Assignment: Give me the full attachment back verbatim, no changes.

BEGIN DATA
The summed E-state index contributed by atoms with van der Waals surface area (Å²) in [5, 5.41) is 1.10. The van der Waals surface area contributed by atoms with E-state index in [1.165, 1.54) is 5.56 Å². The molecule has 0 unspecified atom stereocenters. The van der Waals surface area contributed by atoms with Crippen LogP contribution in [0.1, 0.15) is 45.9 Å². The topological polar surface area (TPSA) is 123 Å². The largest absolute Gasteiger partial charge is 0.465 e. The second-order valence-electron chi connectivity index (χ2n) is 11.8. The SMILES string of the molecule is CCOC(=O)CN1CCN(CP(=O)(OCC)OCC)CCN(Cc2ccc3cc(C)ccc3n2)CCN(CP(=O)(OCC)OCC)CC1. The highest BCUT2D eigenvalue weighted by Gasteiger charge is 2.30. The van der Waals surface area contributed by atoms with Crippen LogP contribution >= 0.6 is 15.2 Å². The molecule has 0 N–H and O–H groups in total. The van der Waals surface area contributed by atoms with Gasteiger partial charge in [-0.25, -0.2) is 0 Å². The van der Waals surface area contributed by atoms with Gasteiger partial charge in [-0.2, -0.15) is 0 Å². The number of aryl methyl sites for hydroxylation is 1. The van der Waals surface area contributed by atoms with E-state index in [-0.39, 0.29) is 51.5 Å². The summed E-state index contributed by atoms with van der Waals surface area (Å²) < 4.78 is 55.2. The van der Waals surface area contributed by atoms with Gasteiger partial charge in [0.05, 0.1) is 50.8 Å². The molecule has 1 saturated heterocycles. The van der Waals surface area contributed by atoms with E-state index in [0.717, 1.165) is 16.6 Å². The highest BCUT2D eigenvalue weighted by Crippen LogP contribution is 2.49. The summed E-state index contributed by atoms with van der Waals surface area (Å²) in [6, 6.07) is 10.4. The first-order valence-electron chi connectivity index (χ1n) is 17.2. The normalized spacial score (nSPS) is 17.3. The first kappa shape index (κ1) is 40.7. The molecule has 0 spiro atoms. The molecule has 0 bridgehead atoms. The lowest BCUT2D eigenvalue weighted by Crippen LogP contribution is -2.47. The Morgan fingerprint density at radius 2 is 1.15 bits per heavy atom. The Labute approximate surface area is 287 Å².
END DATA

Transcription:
The summed E-state index contributed by atoms with van der Waals surface area (Å²) in [5, 5.41) is 1.10. The van der Waals surface area contributed by atoms with E-state index in [1.165, 1.54) is 5.56 Å². The molecule has 0 unspecified atom stereocenters. The van der Waals surface area contributed by atoms with Crippen LogP contribution in [0.1, 0.15) is 45.9 Å². The topological polar surface area (TPSA) is 123 Å². The largest absolute Gasteiger partial charge is 0.465 e. The second-order valence-electron chi connectivity index (χ2n) is 11.8. The SMILES string of the molecule is CCOC(=O)CN1CCN(CP(=O)(OCC)OCC)CCN(Cc2ccc3cc(C)ccc3n2)CCN(CP(=O)(OCC)OCC)CC1. The highest BCUT2D eigenvalue weighted by Gasteiger charge is 2.30. The van der Waals surface area contributed by atoms with Crippen LogP contribution >= 0.6 is 15.2 Å². The molecule has 0 N–H and O–H groups in total. The van der Waals surface area contributed by atoms with Gasteiger partial charge in [-0.25, -0.2) is 0 Å². The van der Waals surface area contributed by atoms with Gasteiger partial charge in [-0.2, -0.15) is 0 Å². The number of aryl methyl sites for hydroxylation is 1. The van der Waals surface area contributed by atoms with E-state index in [-0.39, 0.29) is 51.5 Å². The summed E-state index contributed by atoms with van der Waals surface area (Å²) < 4.78 is 55.2. The van der Waals surface area contributed by atoms with Gasteiger partial charge in [0.05, 0.1) is 50.8 Å². The molecule has 1 saturated heterocycles. The van der Waals surface area contributed by atoms with E-state index in [0.717, 1.165) is 16.6 Å². The highest BCUT2D eigenvalue weighted by Crippen LogP contribution is 2.49. The summed E-state index contributed by atoms with van der Waals surface area (Å²) in [6, 6.07) is 10.4. The first-order valence-electron chi connectivity index (χ1n) is 17.2. The normalized spacial score (nSPS) is 17.3. The first kappa shape index (κ1) is 40.7. The molecule has 0 spiro atoms. The molecule has 0 bridgehead atoms. The lowest BCUT2D eigenvalue weighted by Crippen LogP contribution is -2.47. The Morgan fingerprint density at radius 2 is 1.15 bits per heavy atom. The Labute approximate surface area is 287 Å².